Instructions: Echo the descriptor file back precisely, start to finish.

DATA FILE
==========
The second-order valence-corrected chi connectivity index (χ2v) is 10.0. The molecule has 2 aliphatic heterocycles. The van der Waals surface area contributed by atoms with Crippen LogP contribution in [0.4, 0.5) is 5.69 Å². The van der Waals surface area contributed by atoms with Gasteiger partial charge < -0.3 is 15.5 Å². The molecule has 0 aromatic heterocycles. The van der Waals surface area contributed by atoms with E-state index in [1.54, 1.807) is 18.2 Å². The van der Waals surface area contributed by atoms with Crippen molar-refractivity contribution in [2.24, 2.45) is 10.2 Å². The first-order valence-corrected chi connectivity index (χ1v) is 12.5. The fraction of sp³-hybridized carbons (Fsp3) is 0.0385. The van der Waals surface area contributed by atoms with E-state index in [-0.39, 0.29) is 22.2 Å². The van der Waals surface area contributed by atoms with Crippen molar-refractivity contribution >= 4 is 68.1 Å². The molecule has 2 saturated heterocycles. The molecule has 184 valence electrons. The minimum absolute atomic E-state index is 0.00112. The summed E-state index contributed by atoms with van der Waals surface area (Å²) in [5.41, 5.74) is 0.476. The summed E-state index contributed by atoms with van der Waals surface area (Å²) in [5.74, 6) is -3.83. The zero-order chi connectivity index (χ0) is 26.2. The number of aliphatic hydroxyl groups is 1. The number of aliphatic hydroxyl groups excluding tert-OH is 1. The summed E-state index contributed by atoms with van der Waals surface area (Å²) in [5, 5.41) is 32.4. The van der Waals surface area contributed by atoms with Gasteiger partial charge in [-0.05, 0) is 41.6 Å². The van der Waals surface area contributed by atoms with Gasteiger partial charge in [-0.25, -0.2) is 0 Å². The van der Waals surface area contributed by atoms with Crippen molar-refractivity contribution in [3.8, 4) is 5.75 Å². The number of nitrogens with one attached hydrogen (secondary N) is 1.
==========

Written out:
The second-order valence-corrected chi connectivity index (χ2v) is 10.0. The molecule has 2 aliphatic heterocycles. The van der Waals surface area contributed by atoms with Crippen LogP contribution in [0.4, 0.5) is 5.69 Å². The van der Waals surface area contributed by atoms with Gasteiger partial charge < -0.3 is 15.5 Å². The molecule has 0 aromatic heterocycles. The van der Waals surface area contributed by atoms with E-state index in [1.54, 1.807) is 18.2 Å². The van der Waals surface area contributed by atoms with Crippen molar-refractivity contribution in [2.24, 2.45) is 10.2 Å². The first-order valence-corrected chi connectivity index (χ1v) is 12.5. The fraction of sp³-hybridized carbons (Fsp3) is 0.0385. The van der Waals surface area contributed by atoms with E-state index in [-0.39, 0.29) is 22.2 Å². The van der Waals surface area contributed by atoms with Crippen molar-refractivity contribution >= 4 is 68.1 Å². The molecule has 2 saturated heterocycles. The molecule has 184 valence electrons. The minimum absolute atomic E-state index is 0.00112. The summed E-state index contributed by atoms with van der Waals surface area (Å²) in [5.41, 5.74) is 0.476. The summed E-state index contributed by atoms with van der Waals surface area (Å²) in [5.74, 6) is -3.83. The zero-order chi connectivity index (χ0) is 26.2. The number of aliphatic hydroxyl groups is 1. The number of aliphatic hydroxyl groups excluding tert-OH is 1. The summed E-state index contributed by atoms with van der Waals surface area (Å²) in [5, 5.41) is 32.4. The van der Waals surface area contributed by atoms with Gasteiger partial charge in [-0.05, 0) is 41.6 Å². The van der Waals surface area contributed by atoms with Gasteiger partial charge in [-0.25, -0.2) is 0 Å². The van der Waals surface area contributed by atoms with Crippen molar-refractivity contribution in [3.8, 4) is 5.75 Å². The number of nitrogens with one attached hydrogen (secondary N) is 1.